The FDA has completed two days of hearings in Portland on implementing a new food safety law.
The Food Safety Modernization Act widens the FDA’s jurisdiction to include places like packing and storage facilities.
Dozens of industry groups, governments and producers from all over the West came to the hearing to testify about how the rules might affect their business. Their concerns ranged from to how inspections would be performed to what kind of exceptions might be allowed for small businesses or specialty producers.
FDA staff also heard testimony from people who had direct experience with serious food poisoning.
“Kind of ironic, the first three words I have on this page here, I’ve already heard three times today: ‘I’ll never forget,’” said Portlander Joe Day, who recalled standing with his grandfather at his sister’s hospital bedside when she was sickened by E. coli. “As he looked down at her in bed, unconscious, unresponsive, in bed, one corner of her mouth drooping from an unidentifiable neurological complication, I saw a look of helpless fear cross his face I thought I’d never live to see.”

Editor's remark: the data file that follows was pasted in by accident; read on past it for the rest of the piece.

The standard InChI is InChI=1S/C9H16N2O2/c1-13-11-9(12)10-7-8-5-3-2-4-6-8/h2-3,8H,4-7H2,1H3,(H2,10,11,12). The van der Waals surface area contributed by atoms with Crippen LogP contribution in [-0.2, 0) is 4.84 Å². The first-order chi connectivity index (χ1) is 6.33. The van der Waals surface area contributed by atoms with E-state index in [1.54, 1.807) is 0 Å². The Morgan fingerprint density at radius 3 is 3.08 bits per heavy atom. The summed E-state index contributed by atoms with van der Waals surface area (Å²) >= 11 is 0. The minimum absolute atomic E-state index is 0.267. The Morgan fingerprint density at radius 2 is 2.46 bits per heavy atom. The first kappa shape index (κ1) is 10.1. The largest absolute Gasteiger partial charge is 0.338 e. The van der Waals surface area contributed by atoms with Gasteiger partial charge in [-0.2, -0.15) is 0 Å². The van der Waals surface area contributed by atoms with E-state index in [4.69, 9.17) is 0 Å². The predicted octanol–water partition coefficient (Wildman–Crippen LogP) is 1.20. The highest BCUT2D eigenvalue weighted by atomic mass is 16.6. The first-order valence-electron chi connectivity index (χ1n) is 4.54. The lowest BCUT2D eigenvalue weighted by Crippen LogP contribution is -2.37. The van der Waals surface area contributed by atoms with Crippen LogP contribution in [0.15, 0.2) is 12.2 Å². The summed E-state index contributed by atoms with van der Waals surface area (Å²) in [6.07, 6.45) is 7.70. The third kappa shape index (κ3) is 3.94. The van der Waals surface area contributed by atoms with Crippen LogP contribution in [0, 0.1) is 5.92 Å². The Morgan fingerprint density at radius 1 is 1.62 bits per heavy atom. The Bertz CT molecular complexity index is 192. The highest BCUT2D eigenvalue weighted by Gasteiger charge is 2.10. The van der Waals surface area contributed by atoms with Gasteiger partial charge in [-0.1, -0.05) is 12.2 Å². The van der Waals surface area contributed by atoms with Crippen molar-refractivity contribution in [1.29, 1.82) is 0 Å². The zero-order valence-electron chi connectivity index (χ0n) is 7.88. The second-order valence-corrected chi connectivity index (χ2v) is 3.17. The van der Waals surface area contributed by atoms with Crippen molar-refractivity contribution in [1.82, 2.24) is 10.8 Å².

After weeks in the hospital, Day’s sister made it off her respirator and recovered from E. coli. But Day invoked other, fatal cases and implored FDA staff to stand by the Act’s priority on preventing food-born illness, rather than reacting to it.